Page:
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Sounders to honor Zach Scott but hopes it isn’t the finale

Seattle Sounders defender Zach Scott walks on the field before an MLS soccer match against Sporting Kansas City last March in Seattle. (Ted S. Warren / Associated Press)
Seattle Sounders defender Zach Scott walks on the field before an MLS soccer match against Sporting Kansas City last March in Seattle. (Ted S. Warren / Associated Press)
By Tim Booth Associated Press

TUKWILA, Wash. – When Brian Schmetzer says he was there for the start of Zach Scott’s professional career, it’s no exaggeration.

It was an open tryout for anyone interested in joining the USL version of the Seattle Sounders back in 2002. These weren’t invited players taking part, just any guy off the street who wanted to catch the eye of Schmetzer, the coach of the club, and possibly have a part-time career as a professional soccer player.

“The game was terrible because it was a bunch of (tryouts), it was on Memorial Stadium on the old turf, narrow, the balls are being lumped (in) and Zach is crushing every single header,” recalled Schmetzer, the current interim coach of the MLS version of the Sounders. “… Zach was truly an open tryout. He was a name on the paper.”

That was the first memory Schmetzer had of his center defender. Fifteen years later, and after 349 career appearances through different incarnations of the Sounders, Scott is on the verge of retirement at age 36.

Scott will put on his Sounders uniform for potentially the final time Sunday when Seattle closes out the regular season against Real Salt Lake. Thanks to a late-season surge, the Sounders are likely to be playing beyond Sunday in the MLS Cup playoffs. A win will put Seattle into the postseason, and the Sounders can still get there with a loss or draw depending on what happens with Portland and Sporting Kansas City.

So the priority for Seattle is getting a result, as Scott would prefer. But there will also be recognition of Scott’s career, even if he would prefer no fanfare at all.

“Mentally I’ve been preparing myself for this basically since last November when I didn’t know if I was going to be back,” Scott said. “Every extra day, or every extra game day to put on the jersey has been a good one. I’ve got no regrets or no real expectations of what is going to happen this Sunday. If there is another opportunity to do it, great. Obviously you want to go out winning a championship but that’s beyond my control at this point.”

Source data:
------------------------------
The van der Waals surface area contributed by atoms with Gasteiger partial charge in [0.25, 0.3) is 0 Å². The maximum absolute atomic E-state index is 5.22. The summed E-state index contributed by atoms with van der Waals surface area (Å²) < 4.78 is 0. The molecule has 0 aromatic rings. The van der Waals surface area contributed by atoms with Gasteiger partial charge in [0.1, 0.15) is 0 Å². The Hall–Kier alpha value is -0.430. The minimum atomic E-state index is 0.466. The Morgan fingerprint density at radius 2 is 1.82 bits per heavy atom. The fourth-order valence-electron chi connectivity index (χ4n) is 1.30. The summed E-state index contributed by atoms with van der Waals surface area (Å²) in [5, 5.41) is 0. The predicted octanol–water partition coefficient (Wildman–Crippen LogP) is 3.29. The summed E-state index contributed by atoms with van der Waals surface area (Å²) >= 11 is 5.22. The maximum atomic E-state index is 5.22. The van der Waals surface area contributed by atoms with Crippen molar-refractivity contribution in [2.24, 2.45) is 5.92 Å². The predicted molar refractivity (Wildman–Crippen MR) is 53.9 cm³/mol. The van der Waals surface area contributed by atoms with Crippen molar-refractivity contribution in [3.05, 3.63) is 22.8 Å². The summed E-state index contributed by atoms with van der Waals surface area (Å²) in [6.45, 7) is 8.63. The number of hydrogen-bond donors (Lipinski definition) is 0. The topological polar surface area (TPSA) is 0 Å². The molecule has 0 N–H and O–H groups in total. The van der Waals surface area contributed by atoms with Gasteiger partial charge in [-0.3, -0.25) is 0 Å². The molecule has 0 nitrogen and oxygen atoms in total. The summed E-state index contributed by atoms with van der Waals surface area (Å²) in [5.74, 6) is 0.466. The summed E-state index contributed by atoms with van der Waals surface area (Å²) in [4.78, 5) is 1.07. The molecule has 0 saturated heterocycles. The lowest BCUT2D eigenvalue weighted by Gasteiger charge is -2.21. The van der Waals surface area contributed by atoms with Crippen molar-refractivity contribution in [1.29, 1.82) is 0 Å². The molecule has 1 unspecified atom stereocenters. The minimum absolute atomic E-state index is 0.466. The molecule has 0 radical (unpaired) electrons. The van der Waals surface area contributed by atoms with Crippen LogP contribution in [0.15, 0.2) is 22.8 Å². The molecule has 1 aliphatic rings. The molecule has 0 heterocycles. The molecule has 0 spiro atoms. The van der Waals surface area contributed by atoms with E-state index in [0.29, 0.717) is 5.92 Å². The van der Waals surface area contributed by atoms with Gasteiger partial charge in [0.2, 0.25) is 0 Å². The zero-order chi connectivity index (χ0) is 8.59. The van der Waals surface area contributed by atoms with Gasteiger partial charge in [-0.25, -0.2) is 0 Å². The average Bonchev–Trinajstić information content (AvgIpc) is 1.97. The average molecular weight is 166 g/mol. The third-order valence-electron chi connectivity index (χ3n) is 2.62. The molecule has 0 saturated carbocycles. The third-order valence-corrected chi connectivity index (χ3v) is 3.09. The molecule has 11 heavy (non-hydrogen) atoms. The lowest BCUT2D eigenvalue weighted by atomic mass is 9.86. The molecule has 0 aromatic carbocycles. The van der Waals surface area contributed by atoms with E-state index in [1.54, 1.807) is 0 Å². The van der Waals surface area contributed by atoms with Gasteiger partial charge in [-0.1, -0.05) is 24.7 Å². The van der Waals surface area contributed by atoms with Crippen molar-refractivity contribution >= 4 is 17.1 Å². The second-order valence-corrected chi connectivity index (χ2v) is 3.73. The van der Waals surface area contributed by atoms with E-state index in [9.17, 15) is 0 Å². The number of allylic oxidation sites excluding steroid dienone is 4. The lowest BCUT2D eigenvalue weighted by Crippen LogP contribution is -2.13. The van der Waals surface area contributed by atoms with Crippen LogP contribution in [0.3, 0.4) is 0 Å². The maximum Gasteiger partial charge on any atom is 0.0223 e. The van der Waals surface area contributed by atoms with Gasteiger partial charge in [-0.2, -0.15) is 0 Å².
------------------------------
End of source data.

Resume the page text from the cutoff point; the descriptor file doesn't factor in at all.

Through a combination of longevity, loyalty and a style of play based more on effort than skill, Scott has etched a spot in Seattle soccer history dating to the original Sounders of the 1970s. Flash and flair were never parts of Scott’s game. Instead, he’s been a humble role player who has earned a place in Sounders fans’ hearts that even the most decorated stars of the club may never have.

It’s why there will be a bobblehead of Scott handed out before Sunday’s game. It’s why he’s featured on the specialized poster being sold for the final regular-season match. It’s why the Emerald City Supporters are likely to feature Scott on their pregame tifo.

It’s exactly the kind of attention Scott doesn’t want.

“I was asked to do a job when I was signed to the Sounders and I’ve made sure that every day I’ve come out here and done that job,” Scott said. “So the fact that it’s being celebrated, me just doing my job, is a bit ridiculous but in the same sense, it’s also gives my family a chance to come together maybe one last time around soccer.”

Scott has just two career goals in MLS competition, but it was in other competitions – CONCACAF Champions League and the U.S. Open Cup – where Scott had special moments. Perhaps no moment will top scoring the deciding penalty in a shootout win over rival Portland in the 2010 Open Cup. It was the 2014 Open Cup final at Philadelphia that stood out for Schmetzer.

“Zach was a warrior that day. He was on a half a leg for three quarters of that game. I remember him coming off in between overtime periods, the guy couldn’t walk. But we hold the lead at 2-1 and we end up winning that trophy,” Schmetzer said. “… Zach would tell you the important moments are the soccer moments. The things he did on the field, I know he’s fiercely proud of that.”

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